Life in a ‘Crap Town’

Great Grimsby, guardian, north, politics, government

I don’t think that the epithet Crap Town carries the weight of a UNESCO designation just yet, but it certainly doesn’t connote the rose-scented whiff of a World Heritage Site, more the aroma of rotting fish.

Grimsby features regularly on the annual Crap Towns list, presumably these lists are complied by those who live down leafy lanes and don’t have the misfortune to actually set foot in the places that they denigrate.

And they do say that non-natives are the people best placed to see an area or place with fresh eyes and new ideas, but even so I was a bit miffed when I read a feature in The Guardian about the town I live in.

Do I really live in such an awful place? One that should be expunged of its residents and left to be slowly reclaimed by nature as a couple of thoughtful commenters helpfully suggested. I read the description about fly-tipped streets awash with drug addicts and prostitutes and found myself feeling a gnawing sense of despair, those poor residents, how are they still living in such a place I thought?
Then I oiked myself out of my consuming despondency and remembered that I do rather happily live in such a place and that there are lots of really good things about it, blighted it may be by its problems, and problem areas, as are many places in modern, forgotten Britain.
So, here’s what’s already great about Grimsby, in no particular order and not exhaustive:
The Barge pub. It sits on the riverbed in town at a jaunty angle, so you can feel slightly drunk even before quaffing one of their imaginatively named cocktails. The food is excellent too, served on plates the size of satellite dishes.
Spectacle Row. A terrace of Victorian houses on Abbey Road, each with round dormer windows in the attics. Sedate grandeur.
We don’t have a housing crisis. You can get a reasonable sized three-bed semi with gardens for less than 150K.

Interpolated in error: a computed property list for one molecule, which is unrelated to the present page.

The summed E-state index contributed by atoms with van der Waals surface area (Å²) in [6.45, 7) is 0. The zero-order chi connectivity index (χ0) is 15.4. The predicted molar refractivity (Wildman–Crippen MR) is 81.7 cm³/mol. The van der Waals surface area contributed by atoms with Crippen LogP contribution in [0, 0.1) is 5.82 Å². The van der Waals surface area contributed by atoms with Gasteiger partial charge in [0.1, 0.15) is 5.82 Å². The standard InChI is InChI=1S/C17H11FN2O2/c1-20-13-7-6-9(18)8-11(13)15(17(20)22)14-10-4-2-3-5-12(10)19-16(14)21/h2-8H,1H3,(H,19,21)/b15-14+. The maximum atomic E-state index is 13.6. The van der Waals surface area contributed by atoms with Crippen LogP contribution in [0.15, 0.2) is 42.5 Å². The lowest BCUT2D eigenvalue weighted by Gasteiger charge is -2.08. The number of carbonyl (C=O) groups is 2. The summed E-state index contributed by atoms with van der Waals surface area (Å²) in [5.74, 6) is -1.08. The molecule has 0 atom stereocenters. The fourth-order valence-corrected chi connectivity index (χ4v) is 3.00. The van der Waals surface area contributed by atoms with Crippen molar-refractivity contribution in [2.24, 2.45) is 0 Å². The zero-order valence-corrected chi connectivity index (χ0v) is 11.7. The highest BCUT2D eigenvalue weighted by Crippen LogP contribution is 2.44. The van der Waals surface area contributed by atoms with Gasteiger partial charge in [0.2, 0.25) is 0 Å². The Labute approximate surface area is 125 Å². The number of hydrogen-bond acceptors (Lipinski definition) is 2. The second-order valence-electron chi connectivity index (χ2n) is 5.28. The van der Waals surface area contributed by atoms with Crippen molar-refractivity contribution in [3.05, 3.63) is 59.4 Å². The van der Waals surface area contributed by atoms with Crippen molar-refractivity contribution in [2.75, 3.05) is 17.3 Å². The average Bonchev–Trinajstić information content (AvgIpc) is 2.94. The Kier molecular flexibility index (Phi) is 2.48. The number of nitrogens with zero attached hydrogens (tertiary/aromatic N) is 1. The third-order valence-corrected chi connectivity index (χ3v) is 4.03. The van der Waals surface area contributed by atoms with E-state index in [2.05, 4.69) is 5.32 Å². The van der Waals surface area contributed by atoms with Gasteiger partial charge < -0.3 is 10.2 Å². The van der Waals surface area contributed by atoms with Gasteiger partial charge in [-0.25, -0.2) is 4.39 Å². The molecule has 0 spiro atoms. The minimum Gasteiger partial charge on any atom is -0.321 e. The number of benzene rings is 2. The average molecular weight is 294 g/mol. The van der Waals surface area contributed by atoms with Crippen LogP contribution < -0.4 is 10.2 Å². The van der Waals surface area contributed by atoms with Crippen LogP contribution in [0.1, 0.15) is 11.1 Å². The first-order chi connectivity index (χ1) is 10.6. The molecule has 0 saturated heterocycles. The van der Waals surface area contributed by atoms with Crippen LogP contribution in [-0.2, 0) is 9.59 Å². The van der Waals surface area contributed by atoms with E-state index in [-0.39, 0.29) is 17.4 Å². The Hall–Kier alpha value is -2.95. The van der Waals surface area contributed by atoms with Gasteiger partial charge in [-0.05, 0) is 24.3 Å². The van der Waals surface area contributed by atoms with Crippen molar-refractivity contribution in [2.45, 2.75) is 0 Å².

People’s Park. Great open space for families complete with ducks, pond, café and bandstand.
The Flower cottages. A beautiful set of cottages named after spring flowers in order of when they first bloom.
The 200-year-old-oak tree at the end of my road. A grand old man and stately survivor.
The town has two private schools, St James’ and St Martin’s, both of which are housed in lovely old Victorian buildings. St James was founded by an ancestor of actor John Hurt.
Russells chippy on Nunsthorpe. Fab fish and chips in a town renowned for its fish and chips.
Birketts butchers and Pocklingtons bakery. Very tasty Lincolnshire haslet and my son is a big fan of the latter’s gingerbread men.
Walmsgate. Along this street are three examples of social housing history. A row of Haig homes built in the 1950 to house ex-servicemen. Pre-fabs – put up as a temporary housing solution and still going strong. Walmsgate Gardens – a reminder of how Nunsthorpe was conceived as part of Ebenezer Howard’s Garden City movement.
Humberston Fitties. Technically Cleethorpes, but this unique collection of 300 mostly wooden chalets hidden behind the dunes is a world within a world.
I’m not quite sure that the town is fit for the scrapheap just yet despite the best efforts of local and national government policy. Please remember that there are people and communities behind the headlines.

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